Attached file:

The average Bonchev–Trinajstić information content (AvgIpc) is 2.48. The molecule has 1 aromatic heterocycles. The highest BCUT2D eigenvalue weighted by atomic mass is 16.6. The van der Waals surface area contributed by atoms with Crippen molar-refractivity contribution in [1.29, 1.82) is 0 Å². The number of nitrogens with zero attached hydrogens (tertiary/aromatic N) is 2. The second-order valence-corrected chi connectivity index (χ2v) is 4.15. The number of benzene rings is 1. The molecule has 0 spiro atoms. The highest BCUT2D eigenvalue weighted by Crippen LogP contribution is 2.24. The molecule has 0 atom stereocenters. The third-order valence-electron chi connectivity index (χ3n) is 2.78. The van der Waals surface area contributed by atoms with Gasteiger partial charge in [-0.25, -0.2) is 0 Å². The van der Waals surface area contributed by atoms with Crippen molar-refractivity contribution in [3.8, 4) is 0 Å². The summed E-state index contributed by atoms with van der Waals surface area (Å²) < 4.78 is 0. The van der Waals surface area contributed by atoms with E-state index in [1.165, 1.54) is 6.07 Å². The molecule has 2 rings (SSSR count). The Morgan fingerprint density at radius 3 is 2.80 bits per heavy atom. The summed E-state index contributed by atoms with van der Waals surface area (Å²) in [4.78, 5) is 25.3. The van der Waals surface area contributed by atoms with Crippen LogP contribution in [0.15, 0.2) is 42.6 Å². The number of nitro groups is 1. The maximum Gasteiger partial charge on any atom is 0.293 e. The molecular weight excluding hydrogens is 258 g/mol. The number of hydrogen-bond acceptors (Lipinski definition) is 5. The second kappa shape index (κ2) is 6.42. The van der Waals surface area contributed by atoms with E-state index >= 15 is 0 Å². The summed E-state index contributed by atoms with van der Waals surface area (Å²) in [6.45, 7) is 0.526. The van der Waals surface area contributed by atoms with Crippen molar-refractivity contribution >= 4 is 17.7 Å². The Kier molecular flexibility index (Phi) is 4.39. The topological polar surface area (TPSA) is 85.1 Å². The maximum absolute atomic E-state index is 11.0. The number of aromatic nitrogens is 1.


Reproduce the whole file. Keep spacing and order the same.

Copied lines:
The average Bonchev–Trinajstić information content (AvgIpc) is 2.48. The molecule has 1 aromatic heterocycles. The highest BCUT2D eigenvalue weighted by atomic mass is 16.6. The van der Waals surface area contributed by atoms with Crippen molar-refractivity contribution in [1.29, 1.82) is 0 Å². The number of nitrogens with zero attached hydrogens (tertiary/aromatic N) is 2. The second-order valence-corrected chi connectivity index (χ2v) is 4.15. The number of benzene rings is 1. The molecule has 0 spiro atoms. The highest BCUT2D eigenvalue weighted by Crippen LogP contribution is 2.24. The molecule has 0 atom stereocenters. The third-order valence-electron chi connectivity index (χ3n) is 2.78. The van der Waals surface area contributed by atoms with Gasteiger partial charge in [-0.25, -0.2) is 0 Å². The van der Waals surface area contributed by atoms with Crippen molar-refractivity contribution in [3.8, 4) is 0 Å². The summed E-state index contributed by atoms with van der Waals surface area (Å²) < 4.78 is 0. The van der Waals surface area contributed by atoms with E-state index in [1.165, 1.54) is 6.07 Å². The molecule has 2 rings (SSSR count). The Morgan fingerprint density at radius 3 is 2.80 bits per heavy atom. The summed E-state index contributed by atoms with van der Waals surface area (Å²) in [4.78, 5) is 25.3. The van der Waals surface area contributed by atoms with Crippen LogP contribution in [0.15, 0.2) is 42.6 Å². The number of nitro groups is 1. The maximum Gasteiger partial charge on any atom is 0.293 e. The molecular weight excluding hydrogens is 258 g/mol. The number of hydrogen-bond acceptors (Lipinski definition) is 5. The second kappa shape index (κ2) is 6.42. The van der Waals surface area contributed by atoms with E-state index >= 15 is 0 Å². The summed E-state index contributed by atoms with van der Waals surface area (Å²) in [6.45, 7) is 0.526. The van der Waals surface area contributed by atoms with Crippen molar-refractivity contribution >= 4 is 17.7 Å². The Kier molecular flexibility index (Phi) is 4.39. The topological polar surface area (TPSA) is 85.1 Å². The maximum absolute atomic E-state index is 11.0. The number of aromatic nitrogens is 1.